Nate Silver expected to leave FiveThirtyEight
By Matt Collins Article may include affiliate links
FiveThirtyEight founder Nate Silver will be leaving Disney, ESPN and ABC News as part of broader cost-saving costs at the network.
FiveThirtyEight was founded in 2008 by Silver and named for the number of electors in the U.S. electoral college, a nod to its emphasis on politics.
The site sets itself apart by offering data-driven and data-visualization reporting on a variety of topics, including political polls, current issues, sports and other current events and trends. Its text-based stories are typically accompanied by interactive maps and graphics, including formats unique to the site.
The site also uses proprietary models to pipe in data from polls and other sources and then form its own predictions based on that data.
In 2010, the site was paired with The New York Times, but Disney’s ESPN division would buy it in 2013, with Silver staying on to lead the editorial team.
Silver would then start contributing to ESPN sister network ABC News’ election coverage.
Now Silver will depart the site he founded. He indicated he is not expected to stay past his current contract, though did not indicate when it expires, though sources say it is sooner rather than later.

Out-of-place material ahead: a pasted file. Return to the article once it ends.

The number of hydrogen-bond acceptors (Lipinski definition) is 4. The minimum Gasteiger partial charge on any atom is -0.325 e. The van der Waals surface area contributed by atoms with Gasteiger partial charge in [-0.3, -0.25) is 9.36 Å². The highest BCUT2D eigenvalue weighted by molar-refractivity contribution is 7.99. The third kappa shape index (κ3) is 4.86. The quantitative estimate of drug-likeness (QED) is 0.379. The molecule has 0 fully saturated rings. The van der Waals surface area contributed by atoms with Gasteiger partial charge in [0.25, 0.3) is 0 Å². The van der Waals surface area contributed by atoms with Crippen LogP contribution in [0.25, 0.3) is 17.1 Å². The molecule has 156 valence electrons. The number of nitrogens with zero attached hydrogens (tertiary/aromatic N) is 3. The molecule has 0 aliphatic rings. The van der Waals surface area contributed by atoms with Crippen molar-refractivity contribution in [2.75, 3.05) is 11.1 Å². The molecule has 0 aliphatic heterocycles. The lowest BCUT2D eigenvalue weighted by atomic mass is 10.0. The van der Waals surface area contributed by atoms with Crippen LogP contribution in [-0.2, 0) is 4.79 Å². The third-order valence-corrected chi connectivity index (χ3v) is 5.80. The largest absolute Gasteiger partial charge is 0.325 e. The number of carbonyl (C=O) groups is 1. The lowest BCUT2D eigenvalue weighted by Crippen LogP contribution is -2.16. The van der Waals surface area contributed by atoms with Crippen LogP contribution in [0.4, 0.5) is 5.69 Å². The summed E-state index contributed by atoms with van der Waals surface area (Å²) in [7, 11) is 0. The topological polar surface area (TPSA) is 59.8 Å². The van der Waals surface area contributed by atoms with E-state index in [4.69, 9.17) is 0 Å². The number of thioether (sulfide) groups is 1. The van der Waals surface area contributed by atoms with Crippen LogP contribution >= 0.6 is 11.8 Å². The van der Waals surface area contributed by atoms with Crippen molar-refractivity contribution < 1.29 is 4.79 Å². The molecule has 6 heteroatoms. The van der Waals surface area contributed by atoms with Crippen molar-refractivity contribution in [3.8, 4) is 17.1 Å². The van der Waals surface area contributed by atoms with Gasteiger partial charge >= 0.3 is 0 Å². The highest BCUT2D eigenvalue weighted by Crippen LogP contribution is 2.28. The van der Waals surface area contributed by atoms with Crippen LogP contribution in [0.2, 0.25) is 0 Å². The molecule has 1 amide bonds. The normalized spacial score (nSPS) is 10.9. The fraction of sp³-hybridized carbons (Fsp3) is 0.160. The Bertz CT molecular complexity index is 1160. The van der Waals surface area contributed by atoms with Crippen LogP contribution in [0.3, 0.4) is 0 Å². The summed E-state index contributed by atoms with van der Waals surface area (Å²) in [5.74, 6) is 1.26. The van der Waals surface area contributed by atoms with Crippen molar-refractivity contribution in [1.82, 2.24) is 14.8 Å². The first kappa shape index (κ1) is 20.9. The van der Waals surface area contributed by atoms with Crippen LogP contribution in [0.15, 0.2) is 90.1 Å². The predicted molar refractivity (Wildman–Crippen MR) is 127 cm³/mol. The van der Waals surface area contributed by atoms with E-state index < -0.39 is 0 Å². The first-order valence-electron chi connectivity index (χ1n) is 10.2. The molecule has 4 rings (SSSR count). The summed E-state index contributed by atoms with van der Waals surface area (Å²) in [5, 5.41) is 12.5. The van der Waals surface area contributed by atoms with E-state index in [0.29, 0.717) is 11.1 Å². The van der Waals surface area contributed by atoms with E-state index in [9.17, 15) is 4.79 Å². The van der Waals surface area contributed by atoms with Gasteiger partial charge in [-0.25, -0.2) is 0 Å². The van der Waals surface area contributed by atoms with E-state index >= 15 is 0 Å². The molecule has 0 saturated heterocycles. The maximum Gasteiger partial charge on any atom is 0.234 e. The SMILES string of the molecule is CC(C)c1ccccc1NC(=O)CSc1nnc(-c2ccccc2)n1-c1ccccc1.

Disney, meanwhile, is retaining the rights to the FiveThirtyEight name and archives and has indicated it plans to keep the brand alive for the 2024 elections, though it did not mention anything beyond that point.
The company also says it hopes to “streamline” operations to cut down on costs. FiveThirtyEight has never been profitable.
Silver likely could be an interesting hire for other news outlets, many of whom have developed significant efforts in data journalism, especially around politics.
NBC and MSNBC frequently feature Steve Kornacki and his interactive touchscreen for both news and sports coverage, and it could be an interesting pairing to put Silver and him together, though that could also prove to be too much overlap.
Depending on the terms of Silver’s contract, he may need to sit out a bit before starting a new job or even launching a new project — or he could explore new gigs right away.
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